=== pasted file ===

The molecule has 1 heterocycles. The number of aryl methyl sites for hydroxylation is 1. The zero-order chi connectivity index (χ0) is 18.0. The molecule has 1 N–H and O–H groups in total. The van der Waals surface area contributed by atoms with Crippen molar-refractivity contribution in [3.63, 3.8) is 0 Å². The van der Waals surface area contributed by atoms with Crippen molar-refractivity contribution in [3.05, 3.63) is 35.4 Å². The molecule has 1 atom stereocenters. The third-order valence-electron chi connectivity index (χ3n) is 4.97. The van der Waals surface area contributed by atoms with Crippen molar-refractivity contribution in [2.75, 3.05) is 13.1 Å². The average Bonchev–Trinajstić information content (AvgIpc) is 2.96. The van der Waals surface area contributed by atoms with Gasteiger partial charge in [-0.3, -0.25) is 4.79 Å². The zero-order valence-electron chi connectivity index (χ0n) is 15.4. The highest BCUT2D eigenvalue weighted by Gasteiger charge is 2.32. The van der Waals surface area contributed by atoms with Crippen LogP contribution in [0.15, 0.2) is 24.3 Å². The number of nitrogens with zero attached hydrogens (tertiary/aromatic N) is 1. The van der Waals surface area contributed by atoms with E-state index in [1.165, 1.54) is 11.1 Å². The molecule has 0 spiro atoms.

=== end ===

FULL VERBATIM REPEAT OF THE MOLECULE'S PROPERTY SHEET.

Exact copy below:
The molecule has 1 heterocycles. The number of aryl methyl sites for hydroxylation is 1. The zero-order chi connectivity index (χ0) is 18.0. The molecule has 1 N–H and O–H groups in total. The van der Waals surface area contributed by atoms with Crippen molar-refractivity contribution in [3.63, 3.8) is 0 Å². The van der Waals surface area contributed by atoms with Crippen molar-refractivity contribution in [3.05, 3.63) is 35.4 Å². The molecule has 1 atom stereocenters. The third-order valence-electron chi connectivity index (χ3n) is 4.97. The van der Waals surface area contributed by atoms with Crippen molar-refractivity contribution in [2.75, 3.05) is 13.1 Å². The average Bonchev–Trinajstić information content (AvgIpc) is 2.96. The van der Waals surface area contributed by atoms with Gasteiger partial charge in [-0.3, -0.25) is 4.79 Å². The zero-order valence-electron chi connectivity index (χ0n) is 15.4. The highest BCUT2D eigenvalue weighted by Gasteiger charge is 2.32. The van der Waals surface area contributed by atoms with Crippen LogP contribution in [0.15, 0.2) is 24.3 Å². The number of nitrogens with zero attached hydrogens (tertiary/aromatic N) is 1. The van der Waals surface area contributed by atoms with E-state index in [1.165, 1.54) is 11.1 Å². The molecule has 0 spiro atoms.